All about Zasip
The villagers of Zasip used to be called Prgarji, because the women dried tepka pears (a type of local pear), ground them into flour called prga, then added wheat flour and used it to bake bread. The name tepka originates from the Austro-Hungarian Empire, when the Empress Maria Theresa ordered her people, especially farmers, to extensively plant and propagate pears to prevent hunger. Whoever resisted faced a beating (Slovenian: biti tepen). This is how these pears became to be known as tepka pears.
In their aspiration to maintain tradition and transfer knowledge to the next generations, the Zasip Tourist Association and the Zasip Culture and Arts Society have joined forces in the Prgarija (the area of Zasip) project, which focuses on the preservation of folk traditions and customs, the presentation of Prgarija at various events, the coordination of prga tasting events, the organisation of the annual event Prgarski dan (Prga Day), the hosting of cookery workshops in Zasip, and much more. These two societies have also published a recipe booklet called Dobrote iz Prgarije (Culinary Delights from Prgarija). The publication came to life from the concept of the most enthusiastic Prgarija local, Bojana Pipan. Bojana used word of mouth, as well as her own imagination and cooking skills, to carefully select and gather 15 recipes with detailed cooking instructions for the preparation of dishes made from prga flour. The booklet’s introductory chapter was written by the renowned Slovenian ethnographer Dr Janez Bogataj, and the booklet itself contains recipes for the preparation of sweet and savoury prga dishes, as well as the typical prga bread. The local Kurej Inn, which was the first restaurant to add the delicious prga rolled dumplings to its daily menu, and Tersegvav Farm, which actively partakes in Prgarija presentations, also participate in the Prgarija project.
The Prgarke group has been operating under the Zasip Culture and Arts Society for a number of years. The group’s goal has always been to combine socialising with community activities, mostly pertaining to culture and intergenerational integration. The women of the Prgarke group used to sing old, nearly forgotten songs, and participated in local community events.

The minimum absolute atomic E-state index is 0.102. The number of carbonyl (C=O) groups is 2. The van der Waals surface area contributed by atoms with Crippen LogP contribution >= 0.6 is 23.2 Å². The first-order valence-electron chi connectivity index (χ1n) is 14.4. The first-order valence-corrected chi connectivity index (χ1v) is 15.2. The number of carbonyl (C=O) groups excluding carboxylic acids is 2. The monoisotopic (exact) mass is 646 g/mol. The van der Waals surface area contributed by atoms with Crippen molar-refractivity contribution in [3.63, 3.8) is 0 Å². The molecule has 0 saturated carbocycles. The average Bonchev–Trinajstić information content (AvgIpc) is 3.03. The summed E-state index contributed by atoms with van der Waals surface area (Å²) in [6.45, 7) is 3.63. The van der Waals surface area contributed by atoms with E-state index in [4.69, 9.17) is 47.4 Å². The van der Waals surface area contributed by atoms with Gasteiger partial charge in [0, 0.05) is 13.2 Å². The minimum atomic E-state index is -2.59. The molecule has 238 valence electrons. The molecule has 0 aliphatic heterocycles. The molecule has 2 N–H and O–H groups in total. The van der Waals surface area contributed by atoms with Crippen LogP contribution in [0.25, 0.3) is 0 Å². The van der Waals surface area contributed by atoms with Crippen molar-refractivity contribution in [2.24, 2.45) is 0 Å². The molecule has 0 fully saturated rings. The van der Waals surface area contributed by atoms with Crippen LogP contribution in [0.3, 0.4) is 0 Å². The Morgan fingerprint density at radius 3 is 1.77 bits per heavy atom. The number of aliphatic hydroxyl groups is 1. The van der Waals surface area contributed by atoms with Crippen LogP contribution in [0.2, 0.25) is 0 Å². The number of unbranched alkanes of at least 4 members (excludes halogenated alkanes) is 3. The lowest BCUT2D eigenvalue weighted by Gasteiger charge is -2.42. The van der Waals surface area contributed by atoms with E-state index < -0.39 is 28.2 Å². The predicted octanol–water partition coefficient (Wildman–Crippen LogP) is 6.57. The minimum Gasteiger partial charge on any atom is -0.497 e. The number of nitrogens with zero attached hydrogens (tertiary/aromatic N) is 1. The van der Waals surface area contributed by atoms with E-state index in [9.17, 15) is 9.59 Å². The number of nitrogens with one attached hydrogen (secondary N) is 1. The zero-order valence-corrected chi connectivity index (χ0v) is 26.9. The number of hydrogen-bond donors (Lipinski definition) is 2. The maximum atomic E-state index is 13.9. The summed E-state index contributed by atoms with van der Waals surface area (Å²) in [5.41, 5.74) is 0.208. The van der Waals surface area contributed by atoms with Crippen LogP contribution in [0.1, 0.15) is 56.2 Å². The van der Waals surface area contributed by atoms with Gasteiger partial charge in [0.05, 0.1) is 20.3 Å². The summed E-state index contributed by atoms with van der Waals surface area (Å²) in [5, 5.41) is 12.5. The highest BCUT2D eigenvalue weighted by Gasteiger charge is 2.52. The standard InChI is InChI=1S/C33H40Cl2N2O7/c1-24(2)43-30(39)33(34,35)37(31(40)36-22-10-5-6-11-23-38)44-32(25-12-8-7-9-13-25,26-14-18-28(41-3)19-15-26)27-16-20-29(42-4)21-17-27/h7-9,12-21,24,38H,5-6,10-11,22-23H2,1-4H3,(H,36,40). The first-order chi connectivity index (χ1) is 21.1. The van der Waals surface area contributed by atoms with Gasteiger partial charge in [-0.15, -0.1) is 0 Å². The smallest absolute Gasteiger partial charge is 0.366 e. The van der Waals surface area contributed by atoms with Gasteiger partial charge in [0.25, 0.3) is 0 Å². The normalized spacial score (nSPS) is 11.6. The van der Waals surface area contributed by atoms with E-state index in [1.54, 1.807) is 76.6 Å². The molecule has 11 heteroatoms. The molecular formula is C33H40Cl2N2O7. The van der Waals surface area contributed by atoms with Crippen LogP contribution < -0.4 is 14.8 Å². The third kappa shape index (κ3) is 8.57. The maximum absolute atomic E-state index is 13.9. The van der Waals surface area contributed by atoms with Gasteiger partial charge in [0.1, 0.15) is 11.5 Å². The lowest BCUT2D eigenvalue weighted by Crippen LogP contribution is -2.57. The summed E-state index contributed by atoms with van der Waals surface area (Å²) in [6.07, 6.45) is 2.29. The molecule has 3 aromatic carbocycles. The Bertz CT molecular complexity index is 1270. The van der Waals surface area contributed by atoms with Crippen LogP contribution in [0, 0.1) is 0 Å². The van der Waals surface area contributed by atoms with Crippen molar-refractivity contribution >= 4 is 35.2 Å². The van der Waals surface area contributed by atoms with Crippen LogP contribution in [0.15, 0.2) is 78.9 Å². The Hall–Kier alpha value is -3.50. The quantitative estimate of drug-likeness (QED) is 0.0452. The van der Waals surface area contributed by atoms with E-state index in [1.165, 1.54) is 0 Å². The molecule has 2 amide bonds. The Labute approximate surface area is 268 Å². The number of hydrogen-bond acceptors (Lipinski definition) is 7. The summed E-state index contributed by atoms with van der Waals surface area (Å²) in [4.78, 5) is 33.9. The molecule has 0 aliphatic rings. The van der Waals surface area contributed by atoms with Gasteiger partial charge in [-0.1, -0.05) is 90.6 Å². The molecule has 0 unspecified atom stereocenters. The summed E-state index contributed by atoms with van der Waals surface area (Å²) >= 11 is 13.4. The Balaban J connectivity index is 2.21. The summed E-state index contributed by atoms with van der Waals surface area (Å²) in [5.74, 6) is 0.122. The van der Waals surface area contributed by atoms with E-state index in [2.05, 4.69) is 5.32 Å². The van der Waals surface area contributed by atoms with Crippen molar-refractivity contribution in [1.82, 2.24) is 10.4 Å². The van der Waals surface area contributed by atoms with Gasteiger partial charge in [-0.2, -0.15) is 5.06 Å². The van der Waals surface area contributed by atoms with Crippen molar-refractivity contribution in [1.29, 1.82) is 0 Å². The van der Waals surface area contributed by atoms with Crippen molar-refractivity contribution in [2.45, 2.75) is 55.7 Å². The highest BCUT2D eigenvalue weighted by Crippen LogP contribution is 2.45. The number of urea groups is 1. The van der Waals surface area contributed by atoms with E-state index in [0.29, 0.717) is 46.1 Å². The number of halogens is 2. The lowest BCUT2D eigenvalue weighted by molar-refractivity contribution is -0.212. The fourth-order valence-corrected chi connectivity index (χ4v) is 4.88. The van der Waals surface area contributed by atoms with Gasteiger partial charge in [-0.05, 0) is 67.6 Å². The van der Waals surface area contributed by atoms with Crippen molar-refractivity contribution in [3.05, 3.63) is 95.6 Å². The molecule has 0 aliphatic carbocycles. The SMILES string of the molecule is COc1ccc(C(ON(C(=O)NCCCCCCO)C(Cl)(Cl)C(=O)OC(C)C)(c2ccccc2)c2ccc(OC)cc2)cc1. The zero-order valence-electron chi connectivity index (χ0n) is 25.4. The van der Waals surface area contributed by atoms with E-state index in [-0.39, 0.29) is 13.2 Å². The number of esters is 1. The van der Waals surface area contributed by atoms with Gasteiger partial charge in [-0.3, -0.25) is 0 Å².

Today, the Prgarke also cooperate with the Zasip Tourist Association in the Prgarija project. Under the leadership of Bojana Pipan, the group focuses on maintaining Zasip’s (Prgarija’s) traditions. Bojana has carefully selected and gathered the recipes of typical prga dishes using word of mouth as well as her own imagination and cooking skills. The Zasip Tourist Association and the Zasip Culture and Arts Society then published the recipes in the short cookery book Dobrote iz Prgarije (Culinary Delights from Prgarija). Zasip caters to all culinary enthusiasts by organising the annual Prga Days, as well as different cooking workshops throughout the year.
Otroška skupina Mladi prgarji deluje pod mentorstvom Bojane Pipan in sodeluje na prireditvah v okviru KS Zasip. Obujajo vaške legende, običaje, narečja, plese in pesmi ter nastopajo na prireditvah v skupnosti. Jeseni na pobočjih Homa pobirajo tepke in se učijo priprave prgarskih jedi.
Dobrote iz Prgarije
Publikacija vsebuje 15 izbranih receptov s podrobnimi navodili za pripravo jedi: značilnega prginega kruha ter drugih slanih in sladkih jedi. Receptom je priložen tudi opis kuhanja žganja iz tepk.
Pri projektu sicer sodeluje tudi vaška gostilna Kurej, ki je v svojo dnevno ponudbo vključila okusne prgine štruklje ter kmetija Tersegvav, ki se ponaša z izvrstnim tepkovim žganjem.
Priznani slovenski etnolog Janez Bogataj je v uvodu knjižice zapisal, da je projekt Dobrote iz Prgarije šolski primer razvoja sodobne kulinarične prepoznavnosti in istovetnosti kraja, če nam le prehranska kulturna dediščina pomeni izhodišče za iskanje inovativnih, sodobnih rešitev.